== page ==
In 1919, she was one of three hundred or so extras in The Red Lantern, an important feature film of the period starring the great Alla Nazimova in a double role: she’s both blonde Blanche Sackville and her illegitimate Eurasian half-sister, Mahlee, who falls in love with a white man and therefore must die, swallowing poison while sitting on a peacock throne and proclaiming “East is East and West is West.” When the movie opened, Anna May couldn’t even spot herself on the screen, but her striking looks and her eagerness were soon noticed by an important director, the hard-drinking ladies’ man Marshall (Mickey) Neilan, who in 1921 not only gave Anna May her first billing—as Toy Sing, wife to Lon Chaney’s Chin Gow, in Bits of Life—but seduced her, becoming, as Hodges puts it, “the prototype of Anna May’s male lovers: white, older, and hierarchically more powerful in the business.” (Her eventual female lovers, about whom neither Hodges nor Chan has much to say, may have included both Dietrich and Dolores del Rio.)

In her ninth film appearance, in 1922, she finally had the leading role, and gave an affecting performance as Lotus Flower in The Toll of the Sea. Again, East fails to meet West on any permanent basis—hardly surprising in this direct rip-off of Madame Butterfly. The famous screenwriter Frances Marion perpetrated the script (in which Lotus Flower flings herself into the sea after nobly handing over her baby to her ex-lover and his new wife to raise in America) and it was through Marion that Anna May came to the attention of Douglas Fairbanks, the movies’ biggest male star, who cast her in the small but telling role of the erotic Mongol slave girl in his spectacular Thief of Baghdad. In the same year, 1924, she appeared in another important film, Herbert Brenon’s Peter Pan, sixth-cast as Tiger Lily. In all, between 1924 and 1929 she appeared in about twenty movies of no consequence, in many of which her character doesn’t even have a name: she’s a “Harem Girl,” a “Chinese Girl,” a “Nautch Dancer.” In the 1928 Across to Singapore, starring Ramon Novarro and Joan Crawford, she’s a barroom prostitute.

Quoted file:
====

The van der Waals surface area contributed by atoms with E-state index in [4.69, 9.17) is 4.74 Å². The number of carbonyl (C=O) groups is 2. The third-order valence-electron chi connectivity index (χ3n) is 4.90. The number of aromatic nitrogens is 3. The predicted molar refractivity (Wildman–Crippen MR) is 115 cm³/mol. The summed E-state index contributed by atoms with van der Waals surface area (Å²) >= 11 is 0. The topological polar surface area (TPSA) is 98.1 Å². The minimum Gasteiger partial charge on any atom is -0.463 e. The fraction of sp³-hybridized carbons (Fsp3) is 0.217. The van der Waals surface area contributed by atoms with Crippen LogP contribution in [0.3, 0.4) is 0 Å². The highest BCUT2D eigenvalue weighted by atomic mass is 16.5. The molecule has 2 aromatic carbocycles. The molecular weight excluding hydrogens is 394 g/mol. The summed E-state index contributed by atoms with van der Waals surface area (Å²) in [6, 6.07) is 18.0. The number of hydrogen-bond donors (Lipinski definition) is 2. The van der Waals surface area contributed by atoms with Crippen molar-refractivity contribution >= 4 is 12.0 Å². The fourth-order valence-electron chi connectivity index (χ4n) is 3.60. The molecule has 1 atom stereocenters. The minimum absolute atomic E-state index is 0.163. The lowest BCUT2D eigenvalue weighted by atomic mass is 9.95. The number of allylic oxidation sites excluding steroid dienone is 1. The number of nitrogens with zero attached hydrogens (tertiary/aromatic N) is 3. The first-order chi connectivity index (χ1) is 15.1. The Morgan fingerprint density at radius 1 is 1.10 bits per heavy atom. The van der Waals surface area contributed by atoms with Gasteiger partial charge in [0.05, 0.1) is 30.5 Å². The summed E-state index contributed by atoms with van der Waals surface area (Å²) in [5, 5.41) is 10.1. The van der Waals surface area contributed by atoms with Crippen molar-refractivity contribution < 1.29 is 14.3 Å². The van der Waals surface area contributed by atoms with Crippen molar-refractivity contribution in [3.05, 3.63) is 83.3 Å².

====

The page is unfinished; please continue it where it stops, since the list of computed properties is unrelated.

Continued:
Her career was going nowhere: there just weren’t many good roles for a pretty Chinese girl at a time when interracial romance was taboo and/or doomed. Asians could be fiends, but they couldn’t be lovers. Even so, Anna May was achieving some kind of visibility. Fan magazines found her story fascinating, partly because of the discrepancy between her screen image—mysterious, wicked, erotic—and her off-screen presence as a normal American girl—in fact, a flapper. In 1922 a journalist named Myrtle Gebhart interviewed Anna May for Screenland, having dropped in on her at the family laundry. As Hodges tells us,